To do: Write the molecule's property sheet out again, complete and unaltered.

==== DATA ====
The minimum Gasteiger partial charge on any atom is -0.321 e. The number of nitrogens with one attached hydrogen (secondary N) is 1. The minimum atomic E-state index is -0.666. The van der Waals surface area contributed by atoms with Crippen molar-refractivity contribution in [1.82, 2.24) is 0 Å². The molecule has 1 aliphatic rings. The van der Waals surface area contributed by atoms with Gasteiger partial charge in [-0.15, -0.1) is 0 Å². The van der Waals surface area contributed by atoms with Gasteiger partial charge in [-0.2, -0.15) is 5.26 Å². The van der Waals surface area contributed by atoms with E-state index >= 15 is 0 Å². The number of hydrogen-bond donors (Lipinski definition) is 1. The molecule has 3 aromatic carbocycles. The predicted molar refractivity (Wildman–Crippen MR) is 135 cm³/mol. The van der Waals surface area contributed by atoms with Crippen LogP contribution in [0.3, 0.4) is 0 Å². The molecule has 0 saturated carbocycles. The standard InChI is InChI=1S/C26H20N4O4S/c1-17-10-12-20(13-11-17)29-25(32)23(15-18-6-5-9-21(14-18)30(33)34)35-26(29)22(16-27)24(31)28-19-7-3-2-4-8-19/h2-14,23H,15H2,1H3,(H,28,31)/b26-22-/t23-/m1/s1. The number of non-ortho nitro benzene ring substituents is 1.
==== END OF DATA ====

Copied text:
The minimum Gasteiger partial charge on any atom is -0.321 e. The number of nitrogens with one attached hydrogen (secondary N) is 1. The minimum atomic E-state index is -0.666. The van der Waals surface area contributed by atoms with Crippen molar-refractivity contribution in [1.82, 2.24) is 0 Å². The molecule has 1 aliphatic rings. The van der Waals surface area contributed by atoms with Gasteiger partial charge in [-0.15, -0.1) is 0 Å². The van der Waals surface area contributed by atoms with Gasteiger partial charge in [-0.2, -0.15) is 5.26 Å². The van der Waals surface area contributed by atoms with E-state index >= 15 is 0 Å². The number of hydrogen-bond donors (Lipinski definition) is 1. The molecule has 3 aromatic carbocycles. The predicted molar refractivity (Wildman–Crippen MR) is 135 cm³/mol. The van der Waals surface area contributed by atoms with Crippen LogP contribution in [0.3, 0.4) is 0 Å². The molecule has 0 saturated carbocycles. The standard InChI is InChI=1S/C26H20N4O4S/c1-17-10-12-20(13-11-17)29-25(32)23(15-18-6-5-9-21(14-18)30(33)34)35-26(29)22(16-27)24(31)28-19-7-3-2-4-8-19/h2-14,23H,15H2,1H3,(H,28,31)/b26-22-/t23-/m1/s1. The number of non-ortho nitro benzene ring substituents is 1.